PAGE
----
Neurotics in lockdown

August 10, 2020

Listen to “Neurotics In Lockdown” on Spreaker.

For Carol and me, irrational fears of coronavirus have replaced our irrational fears of dementia from what I like to call our “everyday” neuroses.

Over the past six months, every sniffle, sneeze, cough, headache and feeling warm was being over analyzed for the symptom’s indication of Covid. There was that time, for instance, when I suddenly realized I couldn’t taste the butter on my English muffin, until I saw from the wrapper that it was the unsalted kind.

Before the pandemic, Carol and I occupied our leisure time worrying whether not remembering, say, Burt Lancaster’s name, what we had for dinner on Tuesday or maybe opening the refrigerator and suddenly not remembering why, were all signs of impending Alzheimer’s. ( For the past several years now, I still occasionally check that I’m wearing my running shorts while I’m out jogging. The fact that I don’t check before I leave the house has also been worrisome.)

“Then we started watching a Jim Gaffigan comedy special, certain we had seen all of them on Netflix already. The jokes were fresh and new, and we couldn’t be sure that we had seen it already.”

But this breather from dementia fears has given both of us time to reassess the whole idea of failing memory as we continue to age. We started watching the first season of Ricky Gervais’s After Life again, having watched it earlier. We were pleased to find we’d forgotten most of it, and were able to enjoy it as if viewing it for the first time. Then we started watching a Jim Gaffigan comedy special, certain we had seen all of them on Netflix already. The jokes were fresh and new, and we couldn’t be sure that we had seen it already.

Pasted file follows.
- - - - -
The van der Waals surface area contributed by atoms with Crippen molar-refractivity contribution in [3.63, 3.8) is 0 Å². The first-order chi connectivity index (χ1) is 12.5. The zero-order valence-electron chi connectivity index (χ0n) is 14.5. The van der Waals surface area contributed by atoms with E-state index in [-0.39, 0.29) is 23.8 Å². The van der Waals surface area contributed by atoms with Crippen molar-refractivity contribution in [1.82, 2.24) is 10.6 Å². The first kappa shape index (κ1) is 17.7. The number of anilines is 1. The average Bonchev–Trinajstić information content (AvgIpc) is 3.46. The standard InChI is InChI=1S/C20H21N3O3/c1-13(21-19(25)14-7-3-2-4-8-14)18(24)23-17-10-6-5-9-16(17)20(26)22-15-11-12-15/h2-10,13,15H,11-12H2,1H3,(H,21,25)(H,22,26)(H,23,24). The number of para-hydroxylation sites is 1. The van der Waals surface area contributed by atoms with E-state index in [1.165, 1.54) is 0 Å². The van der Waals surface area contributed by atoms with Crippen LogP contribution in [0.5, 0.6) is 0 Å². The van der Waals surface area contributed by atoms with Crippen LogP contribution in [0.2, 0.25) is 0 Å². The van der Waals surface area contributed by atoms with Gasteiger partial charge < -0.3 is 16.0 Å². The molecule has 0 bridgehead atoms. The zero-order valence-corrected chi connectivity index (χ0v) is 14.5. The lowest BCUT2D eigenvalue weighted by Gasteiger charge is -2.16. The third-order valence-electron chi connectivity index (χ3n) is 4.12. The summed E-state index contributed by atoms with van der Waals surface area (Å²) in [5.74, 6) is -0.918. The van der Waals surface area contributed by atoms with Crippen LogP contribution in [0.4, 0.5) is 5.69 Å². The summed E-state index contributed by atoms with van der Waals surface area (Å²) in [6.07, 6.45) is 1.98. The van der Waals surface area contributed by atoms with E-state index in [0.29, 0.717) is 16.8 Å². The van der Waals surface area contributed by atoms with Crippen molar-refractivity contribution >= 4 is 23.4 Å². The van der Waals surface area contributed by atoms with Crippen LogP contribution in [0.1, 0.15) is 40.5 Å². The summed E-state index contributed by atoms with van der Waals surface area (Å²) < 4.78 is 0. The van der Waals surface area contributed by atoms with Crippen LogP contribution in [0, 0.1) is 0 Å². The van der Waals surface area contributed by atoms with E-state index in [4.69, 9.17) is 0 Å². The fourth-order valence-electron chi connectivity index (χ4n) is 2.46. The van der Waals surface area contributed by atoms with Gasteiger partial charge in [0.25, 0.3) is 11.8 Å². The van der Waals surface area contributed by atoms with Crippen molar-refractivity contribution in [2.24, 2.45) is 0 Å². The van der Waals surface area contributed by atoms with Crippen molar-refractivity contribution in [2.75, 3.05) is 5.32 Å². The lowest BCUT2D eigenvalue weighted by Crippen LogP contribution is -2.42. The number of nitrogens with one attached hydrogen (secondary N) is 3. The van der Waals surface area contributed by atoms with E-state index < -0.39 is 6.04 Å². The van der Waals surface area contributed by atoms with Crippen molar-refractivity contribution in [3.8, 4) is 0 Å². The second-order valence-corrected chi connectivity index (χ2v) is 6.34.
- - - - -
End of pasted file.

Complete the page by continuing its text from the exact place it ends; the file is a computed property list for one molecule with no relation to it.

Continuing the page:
“This isn’t bad,” Carol said. “It’s like every day is brand new.”

What a great sensation to have during a protracted lockdown, I thought to myself. If we’ve reached that stage of life where big chunks of daily experience just disappear from memory, then every day won’t seem like the same old, same old. It’s like a vacation, without changing a jot of your everyday routine. Not changing your clothes for a week can suddenly seem like becoming a clothes horse, with you donning an apparent new outfit every day. And forget saying, “We’ve seen everything on Netflix.” Even if you have, it will feel like renewing your subscription after a long lapse.

You could eat hamburgers seven days a week and think you’re eating a diverse diet with only the “occasional” guilty pleasure of a burger and fries. Neglecting personal hygiene comes with eventual telltale signs that you haven’t showered in a week, so you wouldn’t have to worry about that aspect of memory loss getting out of hand. And, of course, jogging in your underwear would quite immediately run you afoul of the law, requiring only that you do remember Carol’s phone number when you get that one phone call from the station. (I know her. She’s going to be checking me every time I leave the house for a jog now.)

Eventually, the pandemic will pass, and we’ll go back to all our pre-Covid dementia fretting. Just the other night, neither of us recognized Cate Blanchette. Happily, I sneezed and our fears immediately switched to maybe needing a coronavirus test.

 

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